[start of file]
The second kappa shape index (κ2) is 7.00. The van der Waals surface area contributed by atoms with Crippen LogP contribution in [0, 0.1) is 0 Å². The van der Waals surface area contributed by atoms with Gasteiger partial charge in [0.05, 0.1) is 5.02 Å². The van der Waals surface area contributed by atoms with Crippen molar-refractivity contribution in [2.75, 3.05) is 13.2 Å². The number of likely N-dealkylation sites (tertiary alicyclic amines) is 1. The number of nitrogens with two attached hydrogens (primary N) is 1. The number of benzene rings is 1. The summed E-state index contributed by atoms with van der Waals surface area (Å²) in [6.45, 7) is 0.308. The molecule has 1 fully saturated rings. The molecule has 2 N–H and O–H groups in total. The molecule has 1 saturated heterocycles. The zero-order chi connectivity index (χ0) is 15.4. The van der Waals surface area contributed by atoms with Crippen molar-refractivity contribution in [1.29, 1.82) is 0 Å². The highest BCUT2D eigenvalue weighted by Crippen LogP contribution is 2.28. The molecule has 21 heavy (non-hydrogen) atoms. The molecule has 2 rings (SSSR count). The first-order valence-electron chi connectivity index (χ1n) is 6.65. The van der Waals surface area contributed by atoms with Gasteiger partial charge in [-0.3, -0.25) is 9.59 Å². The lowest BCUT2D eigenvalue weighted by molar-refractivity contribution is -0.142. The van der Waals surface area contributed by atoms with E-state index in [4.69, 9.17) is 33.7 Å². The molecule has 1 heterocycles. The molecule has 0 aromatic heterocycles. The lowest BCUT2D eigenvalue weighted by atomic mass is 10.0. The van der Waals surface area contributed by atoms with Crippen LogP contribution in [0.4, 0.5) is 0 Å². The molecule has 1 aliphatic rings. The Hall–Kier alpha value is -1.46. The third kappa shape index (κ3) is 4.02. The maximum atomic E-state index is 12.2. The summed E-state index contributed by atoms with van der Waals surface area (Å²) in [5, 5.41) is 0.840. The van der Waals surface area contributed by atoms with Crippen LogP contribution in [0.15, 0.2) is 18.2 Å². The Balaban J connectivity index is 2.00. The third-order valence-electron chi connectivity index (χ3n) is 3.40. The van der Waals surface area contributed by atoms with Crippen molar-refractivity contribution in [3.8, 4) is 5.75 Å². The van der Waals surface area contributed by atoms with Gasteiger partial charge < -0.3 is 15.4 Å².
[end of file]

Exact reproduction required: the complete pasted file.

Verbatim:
The second kappa shape index (κ2) is 7.00. The van der Waals surface area contributed by atoms with Crippen LogP contribution in [0, 0.1) is 0 Å². The van der Waals surface area contributed by atoms with Gasteiger partial charge in [0.05, 0.1) is 5.02 Å². The van der Waals surface area contributed by atoms with Crippen molar-refractivity contribution in [2.75, 3.05) is 13.2 Å². The number of likely N-dealkylation sites (tertiary alicyclic amines) is 1. The number of nitrogens with two attached hydrogens (primary N) is 1. The number of benzene rings is 1. The summed E-state index contributed by atoms with van der Waals surface area (Å²) in [6.45, 7) is 0.308. The molecule has 1 fully saturated rings. The molecule has 2 N–H and O–H groups in total. The molecule has 1 saturated heterocycles. The zero-order chi connectivity index (χ0) is 15.4. The van der Waals surface area contributed by atoms with Crippen molar-refractivity contribution in [1.29, 1.82) is 0 Å². The highest BCUT2D eigenvalue weighted by Crippen LogP contribution is 2.28. The molecule has 21 heavy (non-hydrogen) atoms. The molecule has 2 rings (SSSR count). The first-order valence-electron chi connectivity index (χ1n) is 6.65. The van der Waals surface area contributed by atoms with Gasteiger partial charge in [-0.3, -0.25) is 9.59 Å². The lowest BCUT2D eigenvalue weighted by molar-refractivity contribution is -0.142. The van der Waals surface area contributed by atoms with E-state index in [4.69, 9.17) is 33.7 Å². The molecule has 1 heterocycles. The molecule has 0 aromatic heterocycles. The lowest BCUT2D eigenvalue weighted by atomic mass is 10.0. The van der Waals surface area contributed by atoms with Crippen LogP contribution in [0.4, 0.5) is 0 Å². The molecule has 1 aliphatic rings. The Hall–Kier alpha value is -1.46. The third kappa shape index (κ3) is 4.02. The maximum atomic E-state index is 12.2. The summed E-state index contributed by atoms with van der Waals surface area (Å²) in [5, 5.41) is 0.840. The van der Waals surface area contributed by atoms with Crippen LogP contribution in [0.15, 0.2) is 18.2 Å². The Balaban J connectivity index is 2.00. The third-order valence-electron chi connectivity index (χ3n) is 3.40. The van der Waals surface area contributed by atoms with Crippen molar-refractivity contribution in [3.8, 4) is 5.75 Å². The van der Waals surface area contributed by atoms with Gasteiger partial charge < -0.3 is 15.4 Å².